Mechanical Load and Piezo1 Channel Regulated Myosin II Activity in Mouse Lenses.
The cytoarchitecture and tensile characteristics of ocular lenses play a crucial role in maintaining their transparency and deformability, respectively, which are properties required for the light focusing function of ocular lens. Calcium-dependent myosin-II-regulated contractile characteristics and mechanosensitive ion channel activities are presumed to influence lens shape change and clarity. Here, we investigated the effects of load-induced force and the activity of Piezo channels on mouse lens myosin II activity. Expression of the Piezo1 channel was evident in the mouse lens based on immunoblot and immufluorescence analyses and with the use of a Piezo1-tdT transgenic mouse model. Under ex vivo conditions, change in lens shape induced by the load decreased myosin light chain (MLC) phosphorylation. While the activation of Piezo1 by Yoda1 for one hour led to an increase in the levels of phosphorylated MLC, Yoda1 treatment for an extended period led to opacification in association with increased calpain activity and degradation of membrane proteins in ex vivo mouse lenses. In contrast, inhibition of Piezo1 by GsMTx4 decreased MLC phosphorylation but did not affect the lens tensile properties. This exploratory study reveals a role for the mechanical load and Piezo1 channel activity in the regulation of myosin II activity in lens, which could be relevant to lens shape change during accommodation.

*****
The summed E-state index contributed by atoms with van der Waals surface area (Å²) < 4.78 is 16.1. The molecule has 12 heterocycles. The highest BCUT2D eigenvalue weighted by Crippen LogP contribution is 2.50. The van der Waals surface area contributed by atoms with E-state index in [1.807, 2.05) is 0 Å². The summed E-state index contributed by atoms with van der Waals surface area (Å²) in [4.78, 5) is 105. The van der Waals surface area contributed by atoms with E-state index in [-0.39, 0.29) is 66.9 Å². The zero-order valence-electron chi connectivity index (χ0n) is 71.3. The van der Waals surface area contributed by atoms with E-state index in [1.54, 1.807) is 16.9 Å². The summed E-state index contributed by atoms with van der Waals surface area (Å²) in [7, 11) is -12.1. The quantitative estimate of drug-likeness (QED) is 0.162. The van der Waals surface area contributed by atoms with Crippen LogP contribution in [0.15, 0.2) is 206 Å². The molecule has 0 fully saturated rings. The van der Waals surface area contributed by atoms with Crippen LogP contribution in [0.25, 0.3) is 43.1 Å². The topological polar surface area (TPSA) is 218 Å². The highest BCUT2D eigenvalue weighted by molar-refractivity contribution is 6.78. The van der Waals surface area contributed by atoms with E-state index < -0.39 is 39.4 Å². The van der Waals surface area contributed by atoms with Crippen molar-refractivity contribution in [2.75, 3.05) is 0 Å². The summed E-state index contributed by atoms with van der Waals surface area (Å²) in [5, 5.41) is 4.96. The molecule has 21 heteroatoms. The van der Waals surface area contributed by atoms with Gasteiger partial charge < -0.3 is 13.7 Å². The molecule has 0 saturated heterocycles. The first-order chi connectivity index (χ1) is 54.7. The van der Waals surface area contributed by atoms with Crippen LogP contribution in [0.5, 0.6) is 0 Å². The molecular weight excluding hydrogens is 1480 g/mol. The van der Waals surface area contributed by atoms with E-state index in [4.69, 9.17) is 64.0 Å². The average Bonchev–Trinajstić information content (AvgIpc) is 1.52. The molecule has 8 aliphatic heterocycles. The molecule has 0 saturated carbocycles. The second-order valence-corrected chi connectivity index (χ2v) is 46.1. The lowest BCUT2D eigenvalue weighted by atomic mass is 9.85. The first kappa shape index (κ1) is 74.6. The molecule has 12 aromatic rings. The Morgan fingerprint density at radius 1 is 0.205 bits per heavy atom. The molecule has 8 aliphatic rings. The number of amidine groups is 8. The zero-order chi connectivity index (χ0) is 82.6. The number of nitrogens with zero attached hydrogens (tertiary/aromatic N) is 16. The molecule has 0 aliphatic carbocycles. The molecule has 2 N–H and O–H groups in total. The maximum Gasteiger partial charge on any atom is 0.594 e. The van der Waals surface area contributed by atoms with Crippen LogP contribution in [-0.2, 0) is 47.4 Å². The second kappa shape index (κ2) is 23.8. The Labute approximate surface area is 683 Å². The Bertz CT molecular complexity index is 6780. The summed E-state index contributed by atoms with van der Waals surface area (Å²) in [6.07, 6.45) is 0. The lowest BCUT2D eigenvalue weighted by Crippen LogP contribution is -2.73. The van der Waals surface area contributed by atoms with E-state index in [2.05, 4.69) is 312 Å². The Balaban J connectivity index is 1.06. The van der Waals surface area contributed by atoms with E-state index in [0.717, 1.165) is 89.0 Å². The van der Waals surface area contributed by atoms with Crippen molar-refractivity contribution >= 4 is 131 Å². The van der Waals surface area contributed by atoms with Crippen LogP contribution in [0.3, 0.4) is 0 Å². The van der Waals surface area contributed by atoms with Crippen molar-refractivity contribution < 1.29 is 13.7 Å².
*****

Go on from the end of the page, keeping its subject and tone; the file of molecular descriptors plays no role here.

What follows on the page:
Allen, A; Maddala, R; Eldawy, C; Rao, PV
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